Saturday, March 16, 2019

Work doesn't speak for itself

Work doesn't speak for itself. These are some of the lines i recently read in Austin Kleon's book-'Show Your Work'. I will share a couple of stories that ran through my mind on reading this:

First one....
A while ago, during my early days as a manager (i am no longer a practicing manager), i had one reportee, lets call him Amit. Amit had a belief that I do a great work (which was true) and he also believed that if i continue doing good work, my work will be eventually heard and i will get my due.

Second one...
One of the Innovation programs that i lead in my current organization is the Technology Fair. This program has a high visibility demo day where execs participate and review the demos. Great demos that align with business and project value and impact for the organization gets rewarded and lucky amongst those wins prizes under different categories. In the build-up to this event, I plan impactful demo presentation trainings and subsequently the demo pitch practice sessions. General observation, the attendance in these two sessions tend to be less than ideal.
Now there can be many reasons for the attendance to be low like training quality not good (not in this case), people busy with their work, people having schedule conflicts, or simply they think they don't need training on pitch presentation.

The last point is significant to this discussion. People feel they are good presenters and they would carry along demo well. Or they just think the content of their work is so good that the 'work will speak for itself.'

As evident, the whole idea that 'work will speak for itself' has played many times in my career. And I know that I am not alone to have experienced that

In the book that I called out earlier in this blog- 'Show Your Work', there's a mention of an experiment- gist of which goes like this:

A few people went to thrift stores and brought a few insignificant items with average cost of $1.25 per item. They then hired story writers who wrote compelling stories about the items purchased. They listed these items on eBay with the associated stories produced by the writers. Collectively, the items fetched close to 30 times more than the collective price of original items.

This little experiment goes on to prove that:
1. Stories matter, more than what we think they do.
2. Items didn't speak for themselves, they needed stories to be their voice.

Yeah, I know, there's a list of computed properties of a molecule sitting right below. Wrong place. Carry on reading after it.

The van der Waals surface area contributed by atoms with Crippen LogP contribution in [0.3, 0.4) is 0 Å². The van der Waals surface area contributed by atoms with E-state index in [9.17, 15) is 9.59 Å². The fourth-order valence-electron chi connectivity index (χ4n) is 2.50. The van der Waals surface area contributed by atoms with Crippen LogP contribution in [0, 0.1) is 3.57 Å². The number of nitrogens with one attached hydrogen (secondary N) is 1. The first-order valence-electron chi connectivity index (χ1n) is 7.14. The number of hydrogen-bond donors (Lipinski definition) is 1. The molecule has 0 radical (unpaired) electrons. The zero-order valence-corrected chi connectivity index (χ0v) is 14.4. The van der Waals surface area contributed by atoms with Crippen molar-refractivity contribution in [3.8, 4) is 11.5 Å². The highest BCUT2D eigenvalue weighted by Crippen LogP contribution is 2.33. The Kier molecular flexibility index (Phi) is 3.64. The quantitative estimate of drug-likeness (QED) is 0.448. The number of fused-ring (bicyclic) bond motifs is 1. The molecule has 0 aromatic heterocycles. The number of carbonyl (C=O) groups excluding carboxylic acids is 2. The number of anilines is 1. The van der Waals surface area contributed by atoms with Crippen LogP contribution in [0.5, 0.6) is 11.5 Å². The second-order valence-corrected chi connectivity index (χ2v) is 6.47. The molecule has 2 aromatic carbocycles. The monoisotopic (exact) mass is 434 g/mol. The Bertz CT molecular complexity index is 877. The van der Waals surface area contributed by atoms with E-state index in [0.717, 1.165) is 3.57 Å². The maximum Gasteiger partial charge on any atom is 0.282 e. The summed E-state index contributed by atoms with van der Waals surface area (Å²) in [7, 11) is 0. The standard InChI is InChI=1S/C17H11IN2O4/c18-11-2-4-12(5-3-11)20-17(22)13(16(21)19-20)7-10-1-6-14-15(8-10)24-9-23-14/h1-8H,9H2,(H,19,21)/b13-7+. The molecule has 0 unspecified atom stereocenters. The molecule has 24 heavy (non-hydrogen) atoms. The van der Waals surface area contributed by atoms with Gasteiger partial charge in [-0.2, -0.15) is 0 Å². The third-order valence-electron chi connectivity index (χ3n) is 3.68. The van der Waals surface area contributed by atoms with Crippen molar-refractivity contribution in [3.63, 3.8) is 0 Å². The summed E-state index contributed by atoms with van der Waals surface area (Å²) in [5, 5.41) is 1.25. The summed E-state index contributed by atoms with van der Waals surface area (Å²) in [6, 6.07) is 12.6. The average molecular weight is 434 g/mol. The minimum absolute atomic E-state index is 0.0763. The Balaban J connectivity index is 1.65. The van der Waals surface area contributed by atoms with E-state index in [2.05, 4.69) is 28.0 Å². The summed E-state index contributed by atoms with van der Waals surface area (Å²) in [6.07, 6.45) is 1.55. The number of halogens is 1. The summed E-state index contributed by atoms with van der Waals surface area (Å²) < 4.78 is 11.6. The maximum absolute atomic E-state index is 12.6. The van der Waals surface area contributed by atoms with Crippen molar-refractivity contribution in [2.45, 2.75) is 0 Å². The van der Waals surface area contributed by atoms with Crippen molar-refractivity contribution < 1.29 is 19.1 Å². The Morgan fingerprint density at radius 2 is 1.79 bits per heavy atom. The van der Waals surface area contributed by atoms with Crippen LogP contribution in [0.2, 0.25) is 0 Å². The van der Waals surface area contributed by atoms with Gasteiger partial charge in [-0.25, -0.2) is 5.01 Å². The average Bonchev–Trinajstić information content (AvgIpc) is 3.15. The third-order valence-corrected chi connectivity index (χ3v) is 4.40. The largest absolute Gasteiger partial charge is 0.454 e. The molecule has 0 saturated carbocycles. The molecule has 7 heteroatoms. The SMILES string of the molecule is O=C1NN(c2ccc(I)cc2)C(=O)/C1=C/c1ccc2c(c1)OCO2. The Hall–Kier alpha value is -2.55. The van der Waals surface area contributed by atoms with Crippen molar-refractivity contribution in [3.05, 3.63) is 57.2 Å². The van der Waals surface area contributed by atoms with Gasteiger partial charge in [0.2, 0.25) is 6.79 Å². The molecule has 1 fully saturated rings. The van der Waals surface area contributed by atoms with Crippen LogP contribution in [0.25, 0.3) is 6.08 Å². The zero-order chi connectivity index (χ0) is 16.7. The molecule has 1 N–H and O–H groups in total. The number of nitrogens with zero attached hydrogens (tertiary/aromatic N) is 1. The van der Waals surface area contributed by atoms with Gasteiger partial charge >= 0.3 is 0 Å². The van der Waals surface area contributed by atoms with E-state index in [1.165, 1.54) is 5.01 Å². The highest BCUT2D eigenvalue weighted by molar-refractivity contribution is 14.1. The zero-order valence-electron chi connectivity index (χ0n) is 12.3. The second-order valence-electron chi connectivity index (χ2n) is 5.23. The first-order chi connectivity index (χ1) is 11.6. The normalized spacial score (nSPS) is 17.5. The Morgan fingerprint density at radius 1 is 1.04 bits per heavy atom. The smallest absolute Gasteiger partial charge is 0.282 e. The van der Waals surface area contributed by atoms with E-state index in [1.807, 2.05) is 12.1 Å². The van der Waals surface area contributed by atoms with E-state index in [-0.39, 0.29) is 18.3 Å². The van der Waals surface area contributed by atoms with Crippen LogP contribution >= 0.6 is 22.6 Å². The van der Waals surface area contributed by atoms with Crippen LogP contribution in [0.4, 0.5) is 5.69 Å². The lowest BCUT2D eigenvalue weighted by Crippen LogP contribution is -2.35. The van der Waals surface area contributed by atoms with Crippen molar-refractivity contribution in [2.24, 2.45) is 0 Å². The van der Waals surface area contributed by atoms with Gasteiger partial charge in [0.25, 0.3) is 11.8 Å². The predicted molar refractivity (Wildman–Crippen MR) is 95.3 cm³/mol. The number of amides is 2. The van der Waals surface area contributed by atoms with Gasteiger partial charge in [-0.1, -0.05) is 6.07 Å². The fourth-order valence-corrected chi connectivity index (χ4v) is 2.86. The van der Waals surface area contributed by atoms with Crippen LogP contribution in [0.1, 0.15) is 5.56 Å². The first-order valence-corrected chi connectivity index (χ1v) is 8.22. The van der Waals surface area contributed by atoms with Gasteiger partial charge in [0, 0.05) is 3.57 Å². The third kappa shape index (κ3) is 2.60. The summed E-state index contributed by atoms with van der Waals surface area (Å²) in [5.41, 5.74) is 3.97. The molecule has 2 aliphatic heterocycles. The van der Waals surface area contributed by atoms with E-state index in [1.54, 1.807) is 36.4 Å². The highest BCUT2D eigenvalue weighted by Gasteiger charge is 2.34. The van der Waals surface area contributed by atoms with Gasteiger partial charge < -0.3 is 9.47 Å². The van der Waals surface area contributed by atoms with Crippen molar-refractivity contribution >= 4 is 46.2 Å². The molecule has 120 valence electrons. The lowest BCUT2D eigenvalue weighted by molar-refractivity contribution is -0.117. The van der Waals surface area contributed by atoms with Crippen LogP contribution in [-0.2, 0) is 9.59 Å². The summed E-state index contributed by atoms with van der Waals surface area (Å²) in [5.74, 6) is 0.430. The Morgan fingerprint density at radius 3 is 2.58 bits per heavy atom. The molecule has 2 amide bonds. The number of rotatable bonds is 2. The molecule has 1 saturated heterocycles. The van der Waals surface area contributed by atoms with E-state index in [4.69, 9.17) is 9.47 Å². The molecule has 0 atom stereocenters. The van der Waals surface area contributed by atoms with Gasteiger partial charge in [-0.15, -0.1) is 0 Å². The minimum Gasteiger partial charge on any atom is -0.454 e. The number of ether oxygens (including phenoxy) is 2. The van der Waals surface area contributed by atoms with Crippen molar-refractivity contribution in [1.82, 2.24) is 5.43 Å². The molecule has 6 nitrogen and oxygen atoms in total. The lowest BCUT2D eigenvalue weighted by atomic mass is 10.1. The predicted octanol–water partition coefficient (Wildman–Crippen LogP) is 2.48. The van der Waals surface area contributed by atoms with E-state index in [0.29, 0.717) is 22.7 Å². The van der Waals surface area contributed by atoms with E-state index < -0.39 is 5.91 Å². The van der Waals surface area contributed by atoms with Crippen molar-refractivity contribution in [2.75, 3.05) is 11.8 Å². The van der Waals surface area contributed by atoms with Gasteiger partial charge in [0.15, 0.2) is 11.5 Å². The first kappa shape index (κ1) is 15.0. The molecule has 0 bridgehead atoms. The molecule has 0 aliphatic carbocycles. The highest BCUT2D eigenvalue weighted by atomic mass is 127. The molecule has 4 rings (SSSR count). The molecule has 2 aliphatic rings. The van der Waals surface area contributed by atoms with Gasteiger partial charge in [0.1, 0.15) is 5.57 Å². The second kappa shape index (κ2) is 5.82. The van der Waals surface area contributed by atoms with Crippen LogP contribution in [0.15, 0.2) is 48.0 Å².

3. Story telling is one of the most underrated skill.

Taking cues from this experiment, the demos with strong technical contents does have a great value but if it is wrapped with a strong storyline, it's value, metaphorically, can be 30 times as much.

Whether we realize it or not, we are always telling stories about our work- be it during 1:1 with manager, in a team meeting, in meeting with customer or even while writing emails. But more often we fail to appreciate the importance these situations and don't tell effective stories that amplifies our work. In a hyper-connected, geographically split workplace, it is even more important that we treat story telling as a skill.

One of my favorite lines that I used to tell my team was- 'The work shouldn't be considered as done till it is communicated. Communication about the work done is not separate from work, it's wise to consider it as a part of work.'

Finally, I will leave you with the lines from the book I quoted in this blog-

Words matter. Artists love to trot out the tired line, "My work speaks for itself," but the truth is, our work doesn't speak for itself. Human beings want to know where things came from, how they were made, and who made them. The stories you tell about the work you do have a huge effect on how people feel and what they understand about your work,and how people feel and what they understand about your work effects how they value it.

Our work doesn't exist in vacuum. There's an ecosystem of people and groups that are dependent on or are related to our work. It's prudent that we attach a voice to it and amplify the impact of it without sounding boastful and disrespectful.

What do you think?

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